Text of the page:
Digital Photo Pro

Digital Photo Pro May - June 2016

Digital Photo Pro is the serious digital photography enthusiast and professional’s guide to advanced technology and creativity. Each issue showcases the very best in photography, and helps readers navigate the sea of equipment, storage methods, electronics and more, so they can make better decisions and take better photos.

United States
Madavor Media, LLC
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4 Issues

in this issue

3 min.
editor’s note

There was a time, not too long ago, when “color photography” was a strange, new thing. While various means of creating color images had been experimented with early on, scientists didn’t hit on the modern method of creating color images by capturing light in red, green and blue ranges until Scottish scientist James Clerk Maxwell had photographer Thomas Sutton create color separations to produce full-color images as part of Maxwell’s research into the human eye. In a lecture in 1861, Maxwell combined Sutton’s images captured with a red, green and blue filter together and the resulting image was seen in full color. (There’s some historical debate as to whether the images actually captured all the wavelengths, but the images were color nonetheless.) That process was—as often happens with inventions—forgotten for a…

3 min.
first takes an interview with jerry uelsmann

Jerry Uelsmann is a creative genius, but it takes technical prowess to translate what his mind’s eye sees to a tangible medium. His composite images are all the more impressive with the realization that the surreal visions were created in an analog world. The Detroit-born, Gainesville-based photographer has influenced countless other visual artists through his teaching, exhibitions and books. His second look back, Uelsmann Untitled: A Retrospective, published by the University Press of Florida, reconfirms his extraordinary previsualization abilities combined with his mastery of traditional darkroom techniques. Additionally, Uelsmann has been honored with a lifetime achievement award in fine-art photography by the prestigious Lucie Awards. To read our full interview with Jerry Uelsmann and view a larger selection of images, go to digitalphotopro.com/profiles/jerry-uelsmann-the-alchemist. To see more of his work, visit…

10 min.
dpp in focus

Canon EOS-1D X Mark II Canon’s latest flagship camera, the EOS-1D X Mark II, may not look much different than its predecessor, but the updates to this full-frame camera are more than enough to entice photographers—particularly, sports shooters—who need high-end performance, an impressive feature set, the flexibility to shoot in low light and advanced video capabilities. Built around a new 20.2-megapixel full-frame Canon CMOS sensor, the 1D X Mark II sports dual DIGIC VI processors and is the fastest EOS camera, to date, capable of reaching speeds of up to 14 fps with AE and predictive AF (16 fps in Live View). The AF system has been updated, and low-light capabilities have been enhanced, as well. List Price: $5,999 ($6,299 kit with 64 GB CFast card and reader). Contact: Canon, usa.canon.com. Tamron…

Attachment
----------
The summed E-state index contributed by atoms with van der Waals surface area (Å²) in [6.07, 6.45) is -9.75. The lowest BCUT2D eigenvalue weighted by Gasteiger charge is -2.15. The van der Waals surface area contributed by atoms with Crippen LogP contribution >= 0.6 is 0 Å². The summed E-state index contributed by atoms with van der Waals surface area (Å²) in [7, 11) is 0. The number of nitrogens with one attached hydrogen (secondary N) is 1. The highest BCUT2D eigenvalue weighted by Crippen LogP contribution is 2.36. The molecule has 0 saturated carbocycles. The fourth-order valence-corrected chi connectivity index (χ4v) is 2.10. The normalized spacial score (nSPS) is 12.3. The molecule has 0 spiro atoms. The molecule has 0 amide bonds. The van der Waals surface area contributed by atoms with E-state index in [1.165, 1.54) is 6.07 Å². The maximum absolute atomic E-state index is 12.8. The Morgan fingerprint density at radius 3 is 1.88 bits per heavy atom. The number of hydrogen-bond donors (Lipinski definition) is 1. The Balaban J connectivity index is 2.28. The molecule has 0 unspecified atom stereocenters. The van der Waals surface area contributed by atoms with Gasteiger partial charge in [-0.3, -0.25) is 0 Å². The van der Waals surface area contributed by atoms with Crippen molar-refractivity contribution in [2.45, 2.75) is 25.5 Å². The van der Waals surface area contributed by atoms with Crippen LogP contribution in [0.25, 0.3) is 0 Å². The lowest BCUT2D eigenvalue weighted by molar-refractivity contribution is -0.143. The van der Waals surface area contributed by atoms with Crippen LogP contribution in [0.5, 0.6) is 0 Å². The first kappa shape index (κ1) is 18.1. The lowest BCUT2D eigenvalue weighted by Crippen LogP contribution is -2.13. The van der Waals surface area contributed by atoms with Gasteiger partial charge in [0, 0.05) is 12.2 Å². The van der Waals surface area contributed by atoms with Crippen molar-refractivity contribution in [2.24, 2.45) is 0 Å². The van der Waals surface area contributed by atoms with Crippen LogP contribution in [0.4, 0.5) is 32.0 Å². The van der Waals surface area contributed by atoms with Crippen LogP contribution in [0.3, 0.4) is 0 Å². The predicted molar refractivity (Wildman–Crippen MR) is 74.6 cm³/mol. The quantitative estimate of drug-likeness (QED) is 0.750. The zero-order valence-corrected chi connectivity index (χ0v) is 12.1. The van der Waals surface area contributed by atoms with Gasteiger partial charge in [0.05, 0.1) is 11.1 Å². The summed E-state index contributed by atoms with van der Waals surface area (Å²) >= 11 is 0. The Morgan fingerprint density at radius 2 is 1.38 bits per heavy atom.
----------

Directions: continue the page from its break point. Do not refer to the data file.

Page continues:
7 min.

Photography has always been a social media, but now it has moved into the era of social media. With our new Connected column, each issue we bring you the best techniques, tips and steps to make your photography more visible, more interactive and more, well, connected. Instagram has become the go-to app for photography, and rightly so. The platform has more than 400 million active users, with an estimated 780 million in the United States alone. It’s estimated that about 90% of Instagram users are under 35, which is extremely enticing to advertisers (source: expanded ramblings.com/index.php/importantinstagram-stats/). It’s also a vast, untapped market of talent—there are plenty of stories of upstart photographers suddenly getting noticed and resulting in lucrative commercial gigs. Instagram user Ryan Parrilla (@novess), for instance, was only 16 when Instagram…

10 min.
low-key b&w portrait lighting

In a lot of commercial portraiture these days, there’s an emphasis on high-production values. Whether from exotic locations or from using a lot of lights, it seems the conventional wisdom is generally “more is better.” But, in fact, when trying to create a moody, dramatic or intimate black-and-white portrait, sometimes less actually is more. With a simple setup, using strobe lights or constant sources, in a studio or even on location, photographers can create beautiful, low-key black-and-white portraits that prove minimal lighting can deliver a maximum effect. Let’s be clear on some definitions, first. What is low-key lighting? Unlike high-key lighting—which creates a scene that’s very bright and low contrast—low-key lighting is darker and higher contrast. Low-key lighting features prominent shadows and many near-black tones, with minimal midtones and highlights serving…

10 min.
the new way

LISTEN UP, OLD GUYS. Jason Peterson has a message for you. The photography world has changed. The days of big budgets for big productions are gone. The future is all about social influence, nimble shoots and doing more work for less money. The good news is that this brave new world is a meritocracy. The talented will thrive. The cream will rise to the top. Peterson himself is thriving. An advertising creative director, he brings marketing savvy to his photography brand—which is new, by old standards. He’s only been photographing for five years, and much of that time has been solely with an iPhone. When Instagram was new, Peterson began posting snapshots. He’d grown up loving photography, even majored in it in college. But after a years-long hiatus, it was the iPhone and…